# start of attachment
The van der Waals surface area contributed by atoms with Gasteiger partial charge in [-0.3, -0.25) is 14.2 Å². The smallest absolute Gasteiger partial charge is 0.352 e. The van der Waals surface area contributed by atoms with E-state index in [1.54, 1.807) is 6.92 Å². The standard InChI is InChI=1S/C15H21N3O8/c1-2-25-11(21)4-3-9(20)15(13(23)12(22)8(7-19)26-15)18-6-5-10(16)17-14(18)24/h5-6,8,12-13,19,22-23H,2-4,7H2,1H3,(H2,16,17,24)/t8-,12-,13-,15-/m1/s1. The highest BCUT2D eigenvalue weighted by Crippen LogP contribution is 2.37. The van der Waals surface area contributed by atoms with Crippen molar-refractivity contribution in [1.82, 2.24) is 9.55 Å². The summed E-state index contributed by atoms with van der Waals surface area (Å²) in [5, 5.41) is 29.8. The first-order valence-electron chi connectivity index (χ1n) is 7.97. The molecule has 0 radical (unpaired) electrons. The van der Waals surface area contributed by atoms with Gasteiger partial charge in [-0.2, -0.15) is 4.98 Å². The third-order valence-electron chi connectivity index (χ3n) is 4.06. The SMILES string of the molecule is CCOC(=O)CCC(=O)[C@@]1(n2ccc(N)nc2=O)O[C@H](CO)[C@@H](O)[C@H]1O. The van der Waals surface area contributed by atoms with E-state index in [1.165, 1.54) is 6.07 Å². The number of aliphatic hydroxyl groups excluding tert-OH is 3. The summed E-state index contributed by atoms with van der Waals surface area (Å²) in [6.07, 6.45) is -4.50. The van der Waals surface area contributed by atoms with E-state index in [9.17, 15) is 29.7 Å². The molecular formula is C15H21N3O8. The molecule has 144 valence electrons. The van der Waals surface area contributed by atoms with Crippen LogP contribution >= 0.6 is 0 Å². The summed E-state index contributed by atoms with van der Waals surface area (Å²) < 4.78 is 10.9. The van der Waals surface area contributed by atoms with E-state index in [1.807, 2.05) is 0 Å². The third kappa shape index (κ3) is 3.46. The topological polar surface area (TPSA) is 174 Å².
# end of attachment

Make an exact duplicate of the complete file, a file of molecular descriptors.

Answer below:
The van der Waals surface area contributed by atoms with Gasteiger partial charge in [-0.3, -0.25) is 14.2 Å². The smallest absolute Gasteiger partial charge is 0.352 e. The van der Waals surface area contributed by atoms with E-state index in [1.54, 1.807) is 6.92 Å². The standard InChI is InChI=1S/C15H21N3O8/c1-2-25-11(21)4-3-9(20)15(13(23)12(22)8(7-19)26-15)18-6-5-10(16)17-14(18)24/h5-6,8,12-13,19,22-23H,2-4,7H2,1H3,(H2,16,17,24)/t8-,12-,13-,15-/m1/s1. The highest BCUT2D eigenvalue weighted by Crippen LogP contribution is 2.37. The van der Waals surface area contributed by atoms with Crippen molar-refractivity contribution in [1.82, 2.24) is 9.55 Å². The summed E-state index contributed by atoms with van der Waals surface area (Å²) in [5, 5.41) is 29.8. The first-order valence-electron chi connectivity index (χ1n) is 7.97. The molecule has 0 radical (unpaired) electrons. The van der Waals surface area contributed by atoms with Gasteiger partial charge in [-0.2, -0.15) is 4.98 Å². The third-order valence-electron chi connectivity index (χ3n) is 4.06. The SMILES string of the molecule is CCOC(=O)CCC(=O)[C@@]1(n2ccc(N)nc2=O)O[C@H](CO)[C@@H](O)[C@H]1O. The van der Waals surface area contributed by atoms with E-state index in [1.165, 1.54) is 6.07 Å². The number of aliphatic hydroxyl groups excluding tert-OH is 3. The summed E-state index contributed by atoms with van der Waals surface area (Å²) in [6.07, 6.45) is -4.50. The van der Waals surface area contributed by atoms with E-state index in [9.17, 15) is 29.7 Å². The molecular formula is C15H21N3O8. The molecule has 144 valence electrons. The van der Waals surface area contributed by atoms with Crippen LogP contribution >= 0.6 is 0 Å². The summed E-state index contributed by atoms with van der Waals surface area (Å²) < 4.78 is 10.9. The van der Waals surface area contributed by atoms with E-state index in [1.807, 2.05) is 0 Å². The third kappa shape index (κ3) is 3.46. The topological polar surface area (TPSA) is 174 Å².